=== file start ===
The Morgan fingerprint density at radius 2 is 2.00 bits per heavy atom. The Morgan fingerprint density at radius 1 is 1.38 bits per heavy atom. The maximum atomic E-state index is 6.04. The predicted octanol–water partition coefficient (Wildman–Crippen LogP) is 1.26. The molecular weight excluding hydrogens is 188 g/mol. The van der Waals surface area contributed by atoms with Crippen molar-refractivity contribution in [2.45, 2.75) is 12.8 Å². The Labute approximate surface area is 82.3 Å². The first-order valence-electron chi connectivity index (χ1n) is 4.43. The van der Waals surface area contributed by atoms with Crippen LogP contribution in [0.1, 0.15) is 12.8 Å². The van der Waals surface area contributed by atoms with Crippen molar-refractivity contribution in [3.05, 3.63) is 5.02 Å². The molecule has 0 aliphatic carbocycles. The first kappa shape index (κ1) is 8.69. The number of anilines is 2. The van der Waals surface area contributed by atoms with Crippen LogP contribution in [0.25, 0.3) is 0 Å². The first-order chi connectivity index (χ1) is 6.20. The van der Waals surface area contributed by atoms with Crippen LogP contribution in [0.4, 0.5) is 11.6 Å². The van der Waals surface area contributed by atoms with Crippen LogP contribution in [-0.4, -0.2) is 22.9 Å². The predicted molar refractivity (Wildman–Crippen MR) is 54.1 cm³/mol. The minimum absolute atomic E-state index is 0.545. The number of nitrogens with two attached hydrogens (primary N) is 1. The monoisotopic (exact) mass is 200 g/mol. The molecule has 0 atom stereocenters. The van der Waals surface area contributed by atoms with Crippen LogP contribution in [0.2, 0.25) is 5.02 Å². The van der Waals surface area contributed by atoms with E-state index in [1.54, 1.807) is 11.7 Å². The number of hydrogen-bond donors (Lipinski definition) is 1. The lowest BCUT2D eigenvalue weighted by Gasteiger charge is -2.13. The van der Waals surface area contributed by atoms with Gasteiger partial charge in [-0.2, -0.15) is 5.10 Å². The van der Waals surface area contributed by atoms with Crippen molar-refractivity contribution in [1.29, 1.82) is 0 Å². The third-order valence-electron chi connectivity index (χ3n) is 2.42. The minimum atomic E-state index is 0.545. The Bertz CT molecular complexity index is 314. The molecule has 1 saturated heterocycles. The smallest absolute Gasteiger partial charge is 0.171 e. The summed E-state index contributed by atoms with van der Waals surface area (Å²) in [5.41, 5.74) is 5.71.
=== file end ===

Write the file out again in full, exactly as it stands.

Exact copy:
The Morgan fingerprint density at radius 2 is 2.00 bits per heavy atom. The Morgan fingerprint density at radius 1 is 1.38 bits per heavy atom. The maximum atomic E-state index is 6.04. The predicted octanol–water partition coefficient (Wildman–Crippen LogP) is 1.26. The molecular weight excluding hydrogens is 188 g/mol. The van der Waals surface area contributed by atoms with Crippen molar-refractivity contribution in [2.45, 2.75) is 12.8 Å². The Labute approximate surface area is 82.3 Å². The first-order valence-electron chi connectivity index (χ1n) is 4.43. The van der Waals surface area contributed by atoms with Crippen LogP contribution in [0.1, 0.15) is 12.8 Å². The van der Waals surface area contributed by atoms with Crippen molar-refractivity contribution in [3.05, 3.63) is 5.02 Å². The molecule has 0 aliphatic carbocycles. The first kappa shape index (κ1) is 8.69. The number of anilines is 2. The van der Waals surface area contributed by atoms with Crippen LogP contribution in [0.25, 0.3) is 0 Å². The first-order chi connectivity index (χ1) is 6.20. The van der Waals surface area contributed by atoms with Crippen LogP contribution in [0.4, 0.5) is 11.6 Å². The van der Waals surface area contributed by atoms with Crippen LogP contribution in [-0.4, -0.2) is 22.9 Å². The predicted molar refractivity (Wildman–Crippen MR) is 54.1 cm³/mol. The minimum absolute atomic E-state index is 0.545. The number of nitrogens with two attached hydrogens (primary N) is 1. The monoisotopic (exact) mass is 200 g/mol. The molecule has 0 atom stereocenters. The van der Waals surface area contributed by atoms with Crippen LogP contribution in [0.2, 0.25) is 5.02 Å². The van der Waals surface area contributed by atoms with E-state index in [1.54, 1.807) is 11.7 Å². The number of hydrogen-bond donors (Lipinski definition) is 1. The lowest BCUT2D eigenvalue weighted by Gasteiger charge is -2.13. The van der Waals surface area contributed by atoms with Gasteiger partial charge in [-0.2, -0.15) is 5.10 Å². The van der Waals surface area contributed by atoms with Crippen molar-refractivity contribution in [1.29, 1.82) is 0 Å². The third-order valence-electron chi connectivity index (χ3n) is 2.42. The minimum atomic E-state index is 0.545. The Bertz CT molecular complexity index is 314. The molecule has 1 saturated heterocycles. The smallest absolute Gasteiger partial charge is 0.171 e. The summed E-state index contributed by atoms with van der Waals surface area (Å²) in [5.41, 5.74) is 5.71.